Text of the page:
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Fighters shot six people dead and tortured another three to death in the village of Mundarakht in Ghazni province, according to eyewitnesses.
“The cold-blooded brutality of these killings is a reminder of the Taliban’s past record, and a horrifying indicator of what Taliban rule may bring,” said Agnés Callamard, Amnesty’s secretary general.
Meanwhile, it has emerged that the Foreign Office did not call an Afghan minister last week regarding the evacuation of local interpreters. The department initially said that foreign secretary Dominic Raab had been “too busy” to make the call, but insisted it had been delegated to a junior minister.
“Given the rapidly changing situation it was not possible to arrange a call before the Afghan government collapsed,” it admitted.
Over in Kabul, the Taliban is reported to have increased its door-to-door searches for former government employees, despite publicly granting them an amnesty. The militant group has been targeting “collaborators”, the RHIPTO Norwegian Centre for Global Analyses said in a report.
Anger over near-empty plane leaving Kabul
A former British marine has posted a picture of a near-empty plane leaving Kabul, at a time when thousands of desperate Afghans are trying to flee the Taliban.
Paul Farthing, whose wife Kaisa was on the flight, described the low number of passengers as “scandalous”.
Tim Wyatt has this report:
Charity director pledges to stay on ground in Kabul to save staff despite wife’s safe evacuation
Afghans in danger ‘have no clear way out’, says UN
Afghans who could be in danger from the Taliban “have no clear way out” of the country, the UN refugee agency has said.
A UNHCR spokesperson called on Afghanistan’s neighbours to keep their borders open during the crisis.
“UNHCR remains concerned about the risk of human rights violations against civilians in the evolving context, including women and girls,” they added.
West should have focused on counter-terrorism in Afghanistan, says former MI5 boss
The West should have concentrated on counter-terrorism rather than nation building in Afghanistan, a former MI5 chief has said.
Lord Jonathan Evans, who ran the security service for 6 years until 2013, said the plan was “overambitious”.
He added that terrorism would likely increase as a result of the Taliban’s power grab.
Taliban ‘always part of solution’, claims UK defence minister
The Taliban was always going to assume power in Afghanistan despite two decades of Nato involvement, a British defence minister has said.
James Heappey said it was “inevitable the Taliban would be part of the solution”, comparing the current situation to the peace process in Northern Ireland.
My colleague Adam Forrest has more details:
Defence minister says Taliban ‘part of the peace’ – despite reports of door-to-door manhunt
Journalist’s relative killed by Taliban during manhunt
Taliban fighters hunting a journalist have shot dead one of his relations and injured another, a German broadcaster has reported.
The editor, who works for Deutsche Welle (DW), is now working in Germany.
“The killing of a close relative of one of our editors by the Taliban…is inconceivably tragic, and testifies to the acute danger in which all our employees and their families in Afghanistan find themselves,” the broadcaster’s director general Peter Limbourg said.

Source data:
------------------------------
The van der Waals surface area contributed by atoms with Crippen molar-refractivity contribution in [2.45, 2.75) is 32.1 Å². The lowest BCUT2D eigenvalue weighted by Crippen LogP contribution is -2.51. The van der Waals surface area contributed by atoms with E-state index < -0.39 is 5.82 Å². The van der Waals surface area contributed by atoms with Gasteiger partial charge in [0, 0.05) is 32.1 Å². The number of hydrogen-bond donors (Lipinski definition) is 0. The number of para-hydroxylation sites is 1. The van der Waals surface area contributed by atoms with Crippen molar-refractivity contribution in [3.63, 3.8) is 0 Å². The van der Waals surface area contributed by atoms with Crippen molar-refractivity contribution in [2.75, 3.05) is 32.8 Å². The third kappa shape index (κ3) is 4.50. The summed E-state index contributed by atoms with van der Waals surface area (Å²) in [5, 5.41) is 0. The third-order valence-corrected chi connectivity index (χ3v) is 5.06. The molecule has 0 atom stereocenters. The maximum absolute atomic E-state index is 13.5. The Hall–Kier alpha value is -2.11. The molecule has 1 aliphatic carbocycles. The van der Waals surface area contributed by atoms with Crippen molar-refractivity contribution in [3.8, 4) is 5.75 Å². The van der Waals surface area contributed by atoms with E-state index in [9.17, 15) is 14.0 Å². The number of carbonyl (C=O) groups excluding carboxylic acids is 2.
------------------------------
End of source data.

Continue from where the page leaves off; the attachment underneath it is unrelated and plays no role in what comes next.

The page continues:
He has called on the German government to take action.
The Taliban were hunting for a Deutsche Welle journalist, when they shot and killed his relative
Taliban tells female news anchor to stop working
The Taliban has told a female news anchor not to work, despite saying that women would be allowed to keep their jobs under its rule.
Shabnam Dawran, a reporter at state channel RTA Pushto, tells her story here:
Indonesia evacuates 26 citizens from Afghanistan
Indonesia has evacuated 26 of its citizens from Afghanistan, its foreign minister has confirmed.
The plane also picked up five Filipinos and who Afghans, Retno Marsudi tweeted.
“The plane is now in Islamabad to continue on to Indonesia,” she added.
Taliban responsible for massacre of Hazara men, Amnesty reports
The Taliban perpetrated a “massacre” of nine ethnic Hazara men in the south-east of Afghanistan last month, Amnesty International has said.
Villagers from Mundarakht in Ghazni province fled into the mountains as the Taliban made ground in the region, before returning to their homes due to a shortage of food.
Taliban fighters who had been lying in wait then shot six men dead and tortured another three to death, eyewitnesses said.
“The cold-blooded brutality of these killings is a reminder of the Taliban’s past record, and a horrifying indicator of what Taliban rule may bring,” said Agnés Callamard, the human right’s group’s secretary general.
Logic of US withdrawal questioned
A former British minister has questioned the logic of the US’ withdrawal of troops from Afghanistan.
Former British minister Rory Stewart, who challenged for the Tory leadership in 2019, said the US was only being asked to keep 2,500 personnel in the country.
Mr Stewart, an expert on Afghanistan, added that there are 25,000 US soldiers in South Korea, and “nobody is pushing to remove them”.
Taliban is hunting down ex-government employees, report warns
The Taliban is conducting door-to-door searches to hunt down former Afghan government staff, a report has warned.
This action goes against the hardline group’s promise that there would be “no revenge” under its rule.
In a report, the RHIPTO Norwegian Centre for Global Analyses, a group which works for the UN, said those deemed to be “collaborators” are being targeted.
“There are a high number of individuals that are currently being targeted by the Taliban and the threat is crystal clear,” the organisation said.
Those who worked in ‘central positions in military’ are at greatest risk, UN report warns